Darwin haes been descrived as ane o the maist influential feegurs in human history,[22] an he wis honoured bi buirial in Wastmeenster Aibey.[23]

References[eedit | eedit soorce]

  1. Freeman 2007, p. 76.
  2. 2.0 2.1 "Fellows of the Royal Society". London: Royal Society. Archived frae the oreeginal on 2015-03-16. 
  3. Darwin in Cambridge Archived 23 Mairch 2017[Date mismatch] at the Wayback Machine.
  4. Charles Darwin's personal finances revealed in new find Archived 19 October 2017 at the Wayback Machine.
  5. "Darwin" Archived 18 Julie 2014[Date mismatch] at the Wayback Machine. entry in Collins English Dictionary.
  6. Desmond, Moore & Browne 2004
  7. Coyne, Jerry A. (2009). Why Evolution is True. Viking. pp. 8–11. ISBN 978-0-670-02053-9. 
  8. Larson 2004, pp. 79–111
  9. Coyne, Jerry A. (2009). Why Evolution is True. Oxford: Oxford University Press. p. 17. ISBN 0-19-923084-6. In The Origin, Darwin provided an alternative hypothesis for the development, diversification, and design of life. Much of that book presents evidence that not only supports evolution, but at the same time refutes creationism. In Darwin's day, the evidence for his theories was compelling, but not completely decisive. 
  10. Glass, Bentley (1959). Forerunners of Darwin. Baltimore, MD: Johns Hopkins University Press. p. iv. ISBN 0-8018-0222-9. Darwin's solution is a magnificent synthesis of evidence...a synthesis...compelling in honesty and comprehensiveness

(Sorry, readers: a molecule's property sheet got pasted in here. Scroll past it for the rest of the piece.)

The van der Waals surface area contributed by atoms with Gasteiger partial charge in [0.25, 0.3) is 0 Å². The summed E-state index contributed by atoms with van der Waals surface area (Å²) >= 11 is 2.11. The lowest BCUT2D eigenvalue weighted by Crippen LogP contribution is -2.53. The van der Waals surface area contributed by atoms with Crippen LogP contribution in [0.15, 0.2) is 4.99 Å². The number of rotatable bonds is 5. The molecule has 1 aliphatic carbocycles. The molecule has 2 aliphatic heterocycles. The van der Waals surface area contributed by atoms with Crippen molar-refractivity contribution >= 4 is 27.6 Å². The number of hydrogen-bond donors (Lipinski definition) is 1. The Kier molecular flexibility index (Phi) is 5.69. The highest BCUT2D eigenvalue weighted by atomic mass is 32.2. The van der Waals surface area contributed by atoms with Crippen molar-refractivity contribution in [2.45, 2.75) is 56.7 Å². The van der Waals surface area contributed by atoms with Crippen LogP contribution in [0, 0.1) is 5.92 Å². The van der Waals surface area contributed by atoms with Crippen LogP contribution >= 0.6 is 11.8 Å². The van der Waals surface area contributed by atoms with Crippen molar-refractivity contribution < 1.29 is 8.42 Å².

11. 11.0 11.1 van Wyhe 2008
  12. Bowler 2003, pp. 178–179, 338, 347
  13. The Complete Works of Darwin Online – Biography. Archived 7 Januar 2007[Date mismatch] at the Wayback Machine. darwin-online.org.uk. Retrieved 2006-12-15
    Dobzhansky 1973
  14. As Darwinian scholar Joseph Carroll of the University of Missouri–St. Louis puts it in his introduction to a modern reprint of Darwin's work: "The Origin of Species has special claims on our attention. It is one of the two or three most significant works of all time—one of those works that fundamentally and permanently alter our vision of the world...It is argued with a singularly rigorous consistency but it is also eloquent, imaginatively evocative, and rhetorically compelling." Carroll, Joseph, ed. (2003). On the origin of species by means of natural selection. Peterborough, Ontario: Broadview. p. 15. ISBN 1-55111-337-6. 
  15. Leff 2000, About Charles Darwin
  16. Desmond & Moore 1991, pp. 210, 284–285
  17. Desmond & Moore 1991, pp. 263–274
  18. van Wyhe 2007, pp. 184, 187
  19. Beddall, B. G. (1968). "Wallace, Darwin, and the Theory of Natural Selection" (PDF). Journal of the History of Biology. 1 (2): 261–323. doi:10.1007/BF00351923. Archived (PDF) frae the oreeginal on 30 October 2012. 
  20. Freeman 1977
  21. "AboutDarwin.com – All of Darwin's Books". www.aboutdarwin.com. Archived frae the oreeginal on 1 April 2016. Retrieved 30 March 2016. 
  22. "Special feature: Darwin 200". New Scientist. Archived frae the oreeginal on 11 February 2011. Retrieved 2 April 2011. 
  23. "Westminster Abbey » Charles Darwin". Westminster Abbey » Home. 2 January 2016. Archived frae the oreeginal on 4 March 2016. Retrieved 2 January 2016. 
    Leff 2000, Darwin's Burial